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Reavis roof replacement begins Friday

September 27, 2012
Reavis Hall

Reavis Hall

The 27-year-old roof at Reavis Hall will undergo a complete replacement as construction begins Friday, Sept. 28.

The roof, originally installed in 1985 with an expected life span of around 20 years, is approximately 18,400 square feet and consists of a single-ply, EPDM-ballasted rubber membrane.

According to the university’s Division of Finance and Facilities, roof replacement originally was scheduled for 2011. However, several unforeseen issues in the normal State of Illinois procurement and bidding process delayed the replacement work until 2013.

The extremely hot, dry summer caused a greater-than-normal deterioration of the existing roof, allowing leaking which caused some minor damage to interior ceilings, walls and floors. During a recent rain storm, a failure over an exit stairwell caused a hazard and was closed temporarily.

“To ensure the safety and welfare of students, faculty and staff, and to minimize further damage that could occur during the upcoming winter months, the university decided to replace the roof at this time,” said Jeffrey Daurer, assistant vice president.

The project is expected to take approximately 60 days, according to information received by the division from roofing replacement contractors. Provost Ray Alden and the College of Liberal Arts and Sciences assisted with a coordinated effort to minimize class disruption for students and faculty.

Lesley Rigg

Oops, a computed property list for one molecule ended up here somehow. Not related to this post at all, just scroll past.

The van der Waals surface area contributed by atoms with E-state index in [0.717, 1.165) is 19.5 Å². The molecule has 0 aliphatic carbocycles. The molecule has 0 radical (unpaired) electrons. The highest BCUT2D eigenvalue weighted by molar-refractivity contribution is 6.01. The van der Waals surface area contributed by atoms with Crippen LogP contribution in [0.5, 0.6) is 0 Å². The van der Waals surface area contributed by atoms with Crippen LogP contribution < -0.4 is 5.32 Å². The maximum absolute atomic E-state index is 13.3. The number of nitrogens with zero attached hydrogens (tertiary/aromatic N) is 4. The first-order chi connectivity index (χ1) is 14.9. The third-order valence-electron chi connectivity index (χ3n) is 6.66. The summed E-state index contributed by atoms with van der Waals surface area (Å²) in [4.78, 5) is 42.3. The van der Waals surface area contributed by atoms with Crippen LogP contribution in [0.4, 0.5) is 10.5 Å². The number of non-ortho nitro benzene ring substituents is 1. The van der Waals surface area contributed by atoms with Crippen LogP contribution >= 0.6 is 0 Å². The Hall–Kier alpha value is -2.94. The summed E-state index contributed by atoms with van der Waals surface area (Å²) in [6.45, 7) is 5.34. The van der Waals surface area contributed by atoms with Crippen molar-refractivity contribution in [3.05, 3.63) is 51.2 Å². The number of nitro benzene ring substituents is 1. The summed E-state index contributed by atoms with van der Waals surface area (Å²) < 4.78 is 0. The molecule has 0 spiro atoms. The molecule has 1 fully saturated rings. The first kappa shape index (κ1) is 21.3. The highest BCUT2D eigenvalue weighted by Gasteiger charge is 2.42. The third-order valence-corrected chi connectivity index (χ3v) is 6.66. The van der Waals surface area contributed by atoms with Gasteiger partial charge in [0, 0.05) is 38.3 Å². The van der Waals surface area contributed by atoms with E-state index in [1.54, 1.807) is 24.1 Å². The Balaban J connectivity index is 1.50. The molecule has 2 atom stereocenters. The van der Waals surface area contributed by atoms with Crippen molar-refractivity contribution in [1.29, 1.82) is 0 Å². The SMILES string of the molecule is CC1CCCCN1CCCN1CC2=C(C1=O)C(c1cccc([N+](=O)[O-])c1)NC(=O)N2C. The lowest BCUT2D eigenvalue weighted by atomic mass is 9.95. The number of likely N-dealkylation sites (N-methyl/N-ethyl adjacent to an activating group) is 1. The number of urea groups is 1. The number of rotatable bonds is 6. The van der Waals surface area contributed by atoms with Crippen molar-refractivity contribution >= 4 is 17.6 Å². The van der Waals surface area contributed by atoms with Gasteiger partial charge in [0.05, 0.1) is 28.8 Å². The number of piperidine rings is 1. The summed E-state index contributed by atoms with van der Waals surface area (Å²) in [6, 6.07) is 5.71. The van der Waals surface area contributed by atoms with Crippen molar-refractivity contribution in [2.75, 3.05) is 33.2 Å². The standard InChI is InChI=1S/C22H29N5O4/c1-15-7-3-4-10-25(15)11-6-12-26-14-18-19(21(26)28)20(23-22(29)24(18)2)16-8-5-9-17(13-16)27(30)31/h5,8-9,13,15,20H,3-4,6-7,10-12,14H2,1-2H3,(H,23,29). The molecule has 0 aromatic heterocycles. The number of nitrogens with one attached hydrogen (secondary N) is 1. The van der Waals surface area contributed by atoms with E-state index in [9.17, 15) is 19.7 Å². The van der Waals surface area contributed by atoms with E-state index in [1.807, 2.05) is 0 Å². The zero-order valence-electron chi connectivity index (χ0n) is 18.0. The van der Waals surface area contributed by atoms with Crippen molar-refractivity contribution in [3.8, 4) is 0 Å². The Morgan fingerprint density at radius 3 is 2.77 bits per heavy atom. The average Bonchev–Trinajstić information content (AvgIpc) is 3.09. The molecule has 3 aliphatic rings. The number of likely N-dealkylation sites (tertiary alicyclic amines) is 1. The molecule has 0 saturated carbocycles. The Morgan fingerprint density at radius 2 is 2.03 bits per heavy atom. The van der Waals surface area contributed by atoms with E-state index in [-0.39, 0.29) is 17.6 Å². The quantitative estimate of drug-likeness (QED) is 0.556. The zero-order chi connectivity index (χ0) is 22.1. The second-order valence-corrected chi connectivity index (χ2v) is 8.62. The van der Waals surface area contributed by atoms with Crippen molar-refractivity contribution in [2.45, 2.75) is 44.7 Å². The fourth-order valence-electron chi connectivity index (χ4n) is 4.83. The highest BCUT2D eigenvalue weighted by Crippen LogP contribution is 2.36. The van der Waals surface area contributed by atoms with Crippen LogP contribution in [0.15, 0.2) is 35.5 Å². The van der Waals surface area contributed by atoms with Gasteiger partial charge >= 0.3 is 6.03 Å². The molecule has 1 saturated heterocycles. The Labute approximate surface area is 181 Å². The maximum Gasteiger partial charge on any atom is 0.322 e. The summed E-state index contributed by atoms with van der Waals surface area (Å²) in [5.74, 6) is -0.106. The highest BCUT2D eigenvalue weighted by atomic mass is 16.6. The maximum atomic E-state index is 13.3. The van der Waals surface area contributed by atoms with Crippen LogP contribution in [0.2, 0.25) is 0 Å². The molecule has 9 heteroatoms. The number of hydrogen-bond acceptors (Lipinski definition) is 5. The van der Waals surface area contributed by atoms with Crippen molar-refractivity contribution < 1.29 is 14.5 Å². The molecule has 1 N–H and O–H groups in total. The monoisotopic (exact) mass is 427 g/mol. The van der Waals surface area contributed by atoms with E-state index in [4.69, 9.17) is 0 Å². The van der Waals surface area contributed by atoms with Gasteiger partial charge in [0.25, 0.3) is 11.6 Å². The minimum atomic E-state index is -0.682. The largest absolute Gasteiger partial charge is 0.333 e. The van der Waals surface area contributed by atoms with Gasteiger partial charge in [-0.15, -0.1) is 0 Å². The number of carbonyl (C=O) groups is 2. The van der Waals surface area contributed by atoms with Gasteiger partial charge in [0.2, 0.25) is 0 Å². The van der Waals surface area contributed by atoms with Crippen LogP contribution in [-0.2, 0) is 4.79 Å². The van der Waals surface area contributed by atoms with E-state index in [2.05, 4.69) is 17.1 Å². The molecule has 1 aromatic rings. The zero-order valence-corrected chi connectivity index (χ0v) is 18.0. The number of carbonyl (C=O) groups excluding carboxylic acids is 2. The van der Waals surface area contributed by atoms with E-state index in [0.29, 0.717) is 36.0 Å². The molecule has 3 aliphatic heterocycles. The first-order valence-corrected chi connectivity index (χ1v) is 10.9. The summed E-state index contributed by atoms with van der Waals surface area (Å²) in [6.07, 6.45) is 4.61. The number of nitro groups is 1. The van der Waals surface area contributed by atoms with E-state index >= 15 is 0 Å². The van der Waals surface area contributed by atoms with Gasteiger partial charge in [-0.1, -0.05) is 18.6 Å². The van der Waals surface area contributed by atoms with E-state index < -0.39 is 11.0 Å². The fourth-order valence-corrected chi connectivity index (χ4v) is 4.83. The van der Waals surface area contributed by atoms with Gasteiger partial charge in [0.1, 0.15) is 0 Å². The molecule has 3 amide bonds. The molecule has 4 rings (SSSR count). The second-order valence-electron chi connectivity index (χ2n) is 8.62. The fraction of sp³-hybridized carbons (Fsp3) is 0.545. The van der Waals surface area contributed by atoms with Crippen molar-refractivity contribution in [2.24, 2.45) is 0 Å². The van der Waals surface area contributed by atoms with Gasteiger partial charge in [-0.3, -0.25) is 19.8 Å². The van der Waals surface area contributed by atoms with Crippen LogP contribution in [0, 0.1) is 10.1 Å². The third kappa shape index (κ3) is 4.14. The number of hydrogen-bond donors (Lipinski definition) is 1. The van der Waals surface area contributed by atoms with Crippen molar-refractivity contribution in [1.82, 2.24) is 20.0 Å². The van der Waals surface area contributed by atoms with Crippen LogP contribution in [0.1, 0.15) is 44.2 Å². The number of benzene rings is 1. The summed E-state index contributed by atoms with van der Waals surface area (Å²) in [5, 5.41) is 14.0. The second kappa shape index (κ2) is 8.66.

Lesley Rigg

“It’s a win-win,” said Lesley Rigg, associate dean for research and graduate affairs in the College of Liberal Arts and Sciences. “The building needs a new roof, and there will be minimal impact on students and faculty during the repairs. The faculty and staff are looking forward to having a new roof and an environment that is more conducive to learning.”

The contractor will schedule disruptive and noisy work during “off hours” during the replacement period, and departments have made arrangements for some classes to be temporarily relocated during the construction.

“The reaction from the faculty is, ‘Yippee! We’re getting a new roof,’ ” Rigg said. “We’ve wanted this for a long time, and the feedback I’m getting from the English Department is that they’re ecstatic.”

Deferred maintenance and renovation of campus buildings has been a priority by the university as it improves its infrastructure and living-learning environment.

One of the major goals of NIU’s Vision 2020 Initiative is to beautify campus, improve safety and address a backlog of important deferred maintenance projects. This past summer, improvement projects included sidewalk repair and replacement, installation of new walkways, upgrades to lighting in public areas, new benches and trash cans, building exterior washing and improvements to various parking lots.

Major upgrades to the badly outdated electrical system on the east side of campus were also completed.